Server Fault is a question and answer site for system and network administrators. It's 100% free, no registration required.

Sign up
Here's how it works:
  1. Anybody can ask a question
  2. Anybody can answer
  3. The best answers are voted up and rise to the top

I have a Solaris 10 box I recently put the latest recommended patch set on. X is running, along with cde-login. When I do a "svcs" I can see the cde-login service, but x11-server does not show up as a service, even if I do a "svcs -a". In the process list, X shows up as:

/usr/openwin/bin/Xsun :0 -defdepth 24 -nobanner -auth /var/dt/blah

x11-server is not listed in inetadm, so I don't think it's being run legacy style.

How is X getting started if it's not being run by SMF?

share|improve this question

What happens if you disable the cde-login service? I would expect that X is actually started by the cde-login service itself.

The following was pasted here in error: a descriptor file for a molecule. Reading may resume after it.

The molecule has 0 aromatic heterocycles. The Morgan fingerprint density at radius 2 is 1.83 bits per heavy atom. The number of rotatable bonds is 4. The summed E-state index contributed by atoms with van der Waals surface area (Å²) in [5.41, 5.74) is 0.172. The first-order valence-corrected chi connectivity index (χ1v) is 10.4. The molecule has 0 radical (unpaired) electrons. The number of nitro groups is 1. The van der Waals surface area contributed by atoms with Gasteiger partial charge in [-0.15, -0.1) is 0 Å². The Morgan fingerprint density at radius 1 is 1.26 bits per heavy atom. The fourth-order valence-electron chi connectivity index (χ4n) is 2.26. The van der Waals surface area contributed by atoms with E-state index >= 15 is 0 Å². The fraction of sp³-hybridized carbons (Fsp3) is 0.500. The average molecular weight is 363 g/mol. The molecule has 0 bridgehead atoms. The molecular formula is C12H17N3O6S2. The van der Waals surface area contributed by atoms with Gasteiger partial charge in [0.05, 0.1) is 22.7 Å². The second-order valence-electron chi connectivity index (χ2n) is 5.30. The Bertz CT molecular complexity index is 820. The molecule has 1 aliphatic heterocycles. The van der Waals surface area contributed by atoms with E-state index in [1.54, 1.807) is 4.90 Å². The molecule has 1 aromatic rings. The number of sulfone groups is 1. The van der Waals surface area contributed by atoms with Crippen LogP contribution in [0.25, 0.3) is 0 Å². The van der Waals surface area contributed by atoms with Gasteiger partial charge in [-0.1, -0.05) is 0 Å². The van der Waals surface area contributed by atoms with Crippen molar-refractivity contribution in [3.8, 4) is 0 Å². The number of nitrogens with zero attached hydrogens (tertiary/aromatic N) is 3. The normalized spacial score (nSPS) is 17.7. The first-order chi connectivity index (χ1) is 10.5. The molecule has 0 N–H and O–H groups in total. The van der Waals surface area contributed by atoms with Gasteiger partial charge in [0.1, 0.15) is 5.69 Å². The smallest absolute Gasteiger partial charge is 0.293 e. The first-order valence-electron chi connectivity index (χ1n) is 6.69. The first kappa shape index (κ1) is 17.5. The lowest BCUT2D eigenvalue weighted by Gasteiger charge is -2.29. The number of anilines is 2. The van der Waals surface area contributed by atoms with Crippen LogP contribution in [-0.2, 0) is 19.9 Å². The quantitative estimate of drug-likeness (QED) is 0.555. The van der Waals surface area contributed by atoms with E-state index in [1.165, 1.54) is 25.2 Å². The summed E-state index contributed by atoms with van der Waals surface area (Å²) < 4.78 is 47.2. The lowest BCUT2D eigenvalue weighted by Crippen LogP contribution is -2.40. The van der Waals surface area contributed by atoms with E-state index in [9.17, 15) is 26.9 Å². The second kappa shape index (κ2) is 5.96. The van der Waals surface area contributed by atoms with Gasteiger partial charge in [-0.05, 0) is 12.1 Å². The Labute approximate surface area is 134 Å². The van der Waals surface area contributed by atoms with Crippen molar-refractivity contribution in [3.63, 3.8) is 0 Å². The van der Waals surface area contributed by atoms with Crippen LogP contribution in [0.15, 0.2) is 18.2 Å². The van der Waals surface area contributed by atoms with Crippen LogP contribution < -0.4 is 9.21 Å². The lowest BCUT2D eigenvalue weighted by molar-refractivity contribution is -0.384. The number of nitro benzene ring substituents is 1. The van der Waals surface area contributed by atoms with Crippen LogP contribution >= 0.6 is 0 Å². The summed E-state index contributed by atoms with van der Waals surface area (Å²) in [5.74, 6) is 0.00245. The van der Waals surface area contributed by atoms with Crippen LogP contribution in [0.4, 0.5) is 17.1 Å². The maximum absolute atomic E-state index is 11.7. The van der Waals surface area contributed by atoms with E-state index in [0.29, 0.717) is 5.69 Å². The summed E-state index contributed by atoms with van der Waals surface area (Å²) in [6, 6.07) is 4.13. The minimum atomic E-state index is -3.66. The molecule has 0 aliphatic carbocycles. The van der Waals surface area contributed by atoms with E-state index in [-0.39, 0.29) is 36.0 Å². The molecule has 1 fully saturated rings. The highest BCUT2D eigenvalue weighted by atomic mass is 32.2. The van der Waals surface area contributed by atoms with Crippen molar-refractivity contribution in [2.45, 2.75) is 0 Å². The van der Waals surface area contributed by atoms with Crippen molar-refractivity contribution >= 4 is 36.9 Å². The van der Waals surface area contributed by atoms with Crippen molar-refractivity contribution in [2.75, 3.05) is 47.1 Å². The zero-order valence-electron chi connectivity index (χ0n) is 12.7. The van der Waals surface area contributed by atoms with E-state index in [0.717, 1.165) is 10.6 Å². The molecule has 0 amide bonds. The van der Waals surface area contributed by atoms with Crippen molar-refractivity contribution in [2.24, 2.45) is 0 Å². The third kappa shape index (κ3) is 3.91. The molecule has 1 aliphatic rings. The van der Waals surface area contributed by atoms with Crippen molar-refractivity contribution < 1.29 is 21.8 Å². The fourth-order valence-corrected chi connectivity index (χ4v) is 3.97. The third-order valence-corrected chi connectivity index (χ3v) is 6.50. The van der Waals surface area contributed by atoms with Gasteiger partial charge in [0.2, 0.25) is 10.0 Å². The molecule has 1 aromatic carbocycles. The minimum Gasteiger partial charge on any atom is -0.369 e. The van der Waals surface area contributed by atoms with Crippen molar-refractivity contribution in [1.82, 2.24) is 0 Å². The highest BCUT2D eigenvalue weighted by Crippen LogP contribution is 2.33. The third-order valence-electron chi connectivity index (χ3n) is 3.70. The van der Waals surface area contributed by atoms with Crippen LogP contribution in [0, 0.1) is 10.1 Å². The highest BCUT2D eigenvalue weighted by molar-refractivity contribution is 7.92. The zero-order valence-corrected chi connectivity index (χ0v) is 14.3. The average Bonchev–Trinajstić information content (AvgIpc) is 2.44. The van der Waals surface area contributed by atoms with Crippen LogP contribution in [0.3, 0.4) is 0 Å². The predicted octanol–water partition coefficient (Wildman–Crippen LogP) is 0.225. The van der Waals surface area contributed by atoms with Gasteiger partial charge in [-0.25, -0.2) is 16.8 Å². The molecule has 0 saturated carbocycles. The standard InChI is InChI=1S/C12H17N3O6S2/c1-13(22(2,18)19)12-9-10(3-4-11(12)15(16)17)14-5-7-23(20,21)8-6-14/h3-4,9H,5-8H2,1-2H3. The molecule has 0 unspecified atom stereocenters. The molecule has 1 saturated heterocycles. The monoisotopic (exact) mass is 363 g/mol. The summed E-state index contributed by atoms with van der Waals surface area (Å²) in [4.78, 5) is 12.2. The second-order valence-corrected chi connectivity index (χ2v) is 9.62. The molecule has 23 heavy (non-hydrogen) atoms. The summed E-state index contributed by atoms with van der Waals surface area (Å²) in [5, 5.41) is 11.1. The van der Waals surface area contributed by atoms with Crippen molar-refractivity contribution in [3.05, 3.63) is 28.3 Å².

share|improve this answer
I think you might be right, but on other servers I actually see x11-server as a separate service. I ended up solving my problem by switching to gdm as the display manager (instead of cde-login) which seems to behave much cleaner. – Anonymous Jun 30 '09 at 19:02

You can do a pstree (or equivalent) to see what started it. That might help.

share|improve this answer

X is started by either dtlogin or gdm, which run the /usr/X11/bin/Xserver script that reads the properties from the x11-server SMF service to determine which X server to start (Xsun or Xorg) and what flags to start it with. x11-server only shows up in the svcs -a output if an instance has been created to start it up directly, instead of via the display manager - that may be done for machines running a kiosk-type service that don't want the login screen from the display manager, or machines running Xvfb for web services to use for rendering images, etc.

share|improve this answer

Your Answer


By posting your answer, you agree to the privacy policy and terms of service.